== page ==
Invading The Moon & Our Disordered Home Planet

I think there's a message in Chicago losing the Olympics. I also think there's a message in the moon invasion despite its alleged success. The message is a simple one: It's time to focus on home.
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I think there's a message in Chicago losing the Olympics. I also think there's a message in the moon invasion despite its alleged success.

The message is a simple one: It's time to focus on home. We need to take care of business here in America.

That means a lot of things. Repair the economy. Stop the wars in other places. Bring our troops home. Close Guantanamo. Restore the housing and job markets. Handle healthcare once and for all. Stop whining. Restore the infrastructure. Make a difference in our global civilization.
Charity, beloved, begins at home. We have to take care of things here.

So even though I believe in the space program, and think it is doing remarkable things, I'm not sure I agree with the expenditure of $79,000,000 to find out if there's water on the moon. How many uninsured Americans could have been covered with that kind of money? How many prisons could have been closed? How many people could have been employed to help green our economy?

Urban shaman Mama Donna Henes is a friend and mentor to me. Her blogosphere words about the moon invasion are chilling.

No sooner did we land [on the moon] than we set about trashing it. In the short time that we have been visiting our attendance upon it, we have left over 20 tons of debris--biological, atmospheric and manufactured--on the surface of our once pristine satellite.

Here are just some of things we left to litter Lady Luna: flags and dedication plaques from each moon mission, video cameras at the launch sites, sensitometers, the launch legs for the lunar module, geologic tools, laser reflecting mirrors, the lunar rovers, a gold-plated extreme ultraviolet telescope, a Tesco super market shopping cart, several Apollo backpacks, and three golf balls.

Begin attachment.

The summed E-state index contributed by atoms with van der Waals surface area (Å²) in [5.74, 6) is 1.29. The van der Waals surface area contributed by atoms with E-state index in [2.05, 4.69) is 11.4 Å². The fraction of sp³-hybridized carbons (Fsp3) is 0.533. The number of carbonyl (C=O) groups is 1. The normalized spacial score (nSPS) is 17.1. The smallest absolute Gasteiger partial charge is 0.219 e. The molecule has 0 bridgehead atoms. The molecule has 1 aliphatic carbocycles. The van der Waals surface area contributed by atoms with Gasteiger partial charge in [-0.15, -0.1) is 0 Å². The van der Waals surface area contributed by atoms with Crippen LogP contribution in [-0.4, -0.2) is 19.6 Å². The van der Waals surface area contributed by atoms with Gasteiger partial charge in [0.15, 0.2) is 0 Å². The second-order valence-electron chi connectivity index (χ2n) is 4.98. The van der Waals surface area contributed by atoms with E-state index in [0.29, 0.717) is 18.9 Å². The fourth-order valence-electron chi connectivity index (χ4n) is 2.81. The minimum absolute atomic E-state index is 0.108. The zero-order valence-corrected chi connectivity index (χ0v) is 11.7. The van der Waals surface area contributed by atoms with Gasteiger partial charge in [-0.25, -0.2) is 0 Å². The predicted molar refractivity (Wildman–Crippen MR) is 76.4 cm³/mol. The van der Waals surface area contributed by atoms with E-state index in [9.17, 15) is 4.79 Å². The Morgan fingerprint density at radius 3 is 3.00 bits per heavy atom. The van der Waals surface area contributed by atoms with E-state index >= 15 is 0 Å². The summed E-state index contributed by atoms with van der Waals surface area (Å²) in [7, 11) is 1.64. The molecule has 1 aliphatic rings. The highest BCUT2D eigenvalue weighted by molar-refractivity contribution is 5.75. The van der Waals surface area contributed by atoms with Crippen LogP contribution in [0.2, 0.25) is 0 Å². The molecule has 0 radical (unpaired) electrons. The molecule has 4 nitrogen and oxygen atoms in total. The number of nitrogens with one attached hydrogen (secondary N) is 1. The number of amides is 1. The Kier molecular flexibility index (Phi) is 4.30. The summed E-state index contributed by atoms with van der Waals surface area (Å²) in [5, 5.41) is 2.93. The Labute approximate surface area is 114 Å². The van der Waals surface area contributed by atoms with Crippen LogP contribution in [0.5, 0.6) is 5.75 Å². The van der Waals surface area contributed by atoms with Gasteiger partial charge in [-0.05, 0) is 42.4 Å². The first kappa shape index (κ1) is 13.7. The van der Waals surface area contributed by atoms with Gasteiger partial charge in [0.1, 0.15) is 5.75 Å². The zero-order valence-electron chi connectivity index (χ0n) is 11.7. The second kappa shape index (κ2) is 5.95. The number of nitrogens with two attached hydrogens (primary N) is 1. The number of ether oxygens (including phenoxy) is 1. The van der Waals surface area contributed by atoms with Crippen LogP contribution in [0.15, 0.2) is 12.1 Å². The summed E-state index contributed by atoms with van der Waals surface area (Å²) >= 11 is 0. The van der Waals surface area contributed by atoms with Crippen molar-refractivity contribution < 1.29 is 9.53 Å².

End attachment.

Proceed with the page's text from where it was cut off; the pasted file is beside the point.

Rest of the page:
How many people have been to the moon? One dozen have walked its surface. Twelve people left 40,000 pounds of garbage? That's 3,333+ pounds per person! We can barely handle the garbage problem on our own planet. Do we really need to pick up the problem of garbage on the moon? If we moved there, we'd have to.

Donna writes, "At 7:30AM EDT on Friday, October 9, 2009 the Lunar Crater Observation and Sensing Satellite (LCROSS) mission, will fire a Centaur rocket into a crater at the South Pole of the moon which will act as a 'heavy impactor' crashing into the lunar surface at nearly 6,000 mph sending a debris plume of 300,000 to 350,000 tons of material from the crater floor over 30 miles high.

"A second sensor satellite will then drop down into this plume analyzing its contents in the hope of finding water. The result of this search will ultimately determine how realistic a full-time base on moon can be.

"After the booster rocket hits the crater, blasting out a hole 90 feet deep, the shepherd will follow through the plume. After analyzing the plume, the shepherd craft will itself slam into the crater four minutes later, creating a second hole 60 feet deep."

This seems wasteful to me. We are not managing our resources well here at home. Sure, it's a curiosity whether there's water on the moon, but come on! It's the same message as that of Chicago not getting the Olympics. We don't need to spend money on new things; we need to make the old things work better.

"ʽWater on the moon has haunted us for years,' said William Hartmann of the Planetary Science Institute. ʽIt's all part of humanity's quest to understand our nearby cosmic environment.' Yeah, right, understand it so we could rape it."

Whoa! Moon rape? Slightly drastic? Unfortunately, I don't think so. I think it's an accurate statement of the nature of the experiment. We're not dealing well with the water issues here on Earth either.

Donna concludes with a Robert Francis poem that is too poignant to omit.

Who (said the moon)
Do you think I am and precisely who
Pipsqueak, who are you

With your uncivil liberties
To do as you damn please?

I am the serene
Moon (said the moon)
Don't touch me again

To your poking telescopes,
Your peeking eyes
I have long been wise.

Science? another word
For monkeyshine
You heard me

Get down, little man, go home.
Back where you come from,

Or my gold will be turning green
On me (said the moon)
If you know what I mean.

I truly believe, despite the awe that NASA fosters, that we need to be focusing our abundant energies on solving the domestic problems that plague us. Poking the moon goes nowhere toward those goals.

Donna Henes is the author of the bestselling book, The Queen of My Self.

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